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Table 1 A personal care bundle for optimizing antimicrobial treatment for intensive care unit patients with ventilator-associated pneumonia

From: Antibiotic stewardship in the intensive care unit

Antibiotic stewardship items Rationale
Step 1: Obtain bronchoalveolar specimens for Gram staining and cultures before introducing new antibiotics. Every effort should be made to obtain reliable specimens from the specific infection site for direct microscope examination and cultures in order to enable de-escalation.
Step 2: Start antibiotics less than 2 hours after bronchoalveolar lavage. Time to appropriate antimicrobial administration is a major outcome determinant for intensive care unit patients with severe bacterial infections.
Step 3: Start therapy using broad-spectrum antibiotics unless no risk factors for resistant pathogens are present. Owing to the emergence of multiresistant GNB (for example, Pseudomonas aeruginosa and ESBL-producing GNB), empirical broad-spectrum antibiotics are justified for most patients with clinically suspected VAP.
Step 4: Stop therapy on day 3 if infection becomes unlikely. Antibiotics can be discontinued very early when VAP diagnosis becomes highly unlikely based on negative cultures and clinical course and the elimination of an extrapulmonary infection.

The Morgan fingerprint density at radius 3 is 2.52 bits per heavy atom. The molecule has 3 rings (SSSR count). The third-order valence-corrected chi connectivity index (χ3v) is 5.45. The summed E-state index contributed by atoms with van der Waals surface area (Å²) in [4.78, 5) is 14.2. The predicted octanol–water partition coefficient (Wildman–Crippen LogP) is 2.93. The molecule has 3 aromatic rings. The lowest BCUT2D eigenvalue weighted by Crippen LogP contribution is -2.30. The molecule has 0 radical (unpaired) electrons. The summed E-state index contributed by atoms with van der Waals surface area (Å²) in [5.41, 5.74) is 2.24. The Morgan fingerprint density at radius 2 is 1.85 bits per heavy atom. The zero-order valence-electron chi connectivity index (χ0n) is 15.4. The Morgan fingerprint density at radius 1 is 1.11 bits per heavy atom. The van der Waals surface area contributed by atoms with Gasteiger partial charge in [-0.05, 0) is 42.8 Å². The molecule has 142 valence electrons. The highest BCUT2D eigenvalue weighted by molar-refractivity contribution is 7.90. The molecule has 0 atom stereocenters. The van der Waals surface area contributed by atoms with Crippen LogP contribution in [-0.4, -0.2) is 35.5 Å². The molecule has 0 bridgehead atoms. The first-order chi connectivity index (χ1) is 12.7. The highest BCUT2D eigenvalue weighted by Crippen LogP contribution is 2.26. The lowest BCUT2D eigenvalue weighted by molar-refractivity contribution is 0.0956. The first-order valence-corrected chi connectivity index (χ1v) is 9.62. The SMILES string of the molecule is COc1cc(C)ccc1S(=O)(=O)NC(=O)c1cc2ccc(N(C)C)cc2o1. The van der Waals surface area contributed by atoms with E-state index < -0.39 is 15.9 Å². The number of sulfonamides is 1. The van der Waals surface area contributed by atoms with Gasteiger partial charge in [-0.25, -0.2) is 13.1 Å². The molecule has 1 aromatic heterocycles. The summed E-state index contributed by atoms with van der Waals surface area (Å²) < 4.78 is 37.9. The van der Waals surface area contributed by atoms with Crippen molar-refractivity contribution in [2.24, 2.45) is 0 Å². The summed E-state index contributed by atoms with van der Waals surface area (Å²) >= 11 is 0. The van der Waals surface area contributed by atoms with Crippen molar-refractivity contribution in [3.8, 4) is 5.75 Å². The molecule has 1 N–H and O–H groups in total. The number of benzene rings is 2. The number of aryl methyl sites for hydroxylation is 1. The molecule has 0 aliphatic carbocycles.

Step 5: Use pharmacokinetic-pharmacodynamic data to optimize treatment. Clinical and bacteriological outcomes can be improved by optimizing the therapeutic regimen according to pharmacokinetic-pharmacodynamic properties of the selected agents.
Step 6: Streamline antibiotic therapy by using narrower-spectrum antibiotics once the etiological agent is identified. For many patients with VAP, including those with late-onset infections, therapy can be narrowed once respiratory tract and blood culture results become available, either because an anticipated bacterium (for example, P. aeruginosa, Acinetobacter spp., or methicillin-resistant Staphylococcus aureus) was not recovered or because the isolated pathogen is sensitive to a narrower-spectrum antibiotic than that used initially.
Step 7: Switch to monotherapy on days 3 to 5. Using a two-antibiotic regimen for more than 3 to 5 days has no clinical benefits, provided that initial therapy was appropriate, the clinical course evolves favorably, and microbiological data exclude difficult-to-treat microorganisms.
Step 8: Shorten the treatment duration based on procalcitonin kinetics. Shorter antibiotic administration for patients with VAP has achieved good outcomes with less antibiotic consumption. Prolonged therapy leads to colonization with antibiotic-resistant bacteria, which may precede recurrent VAP episodes.
  1. ESBL, extended-spectrum β-lactamase; GNB, Gram-negative bacilli; VAP, ventilator-associated pneumonia.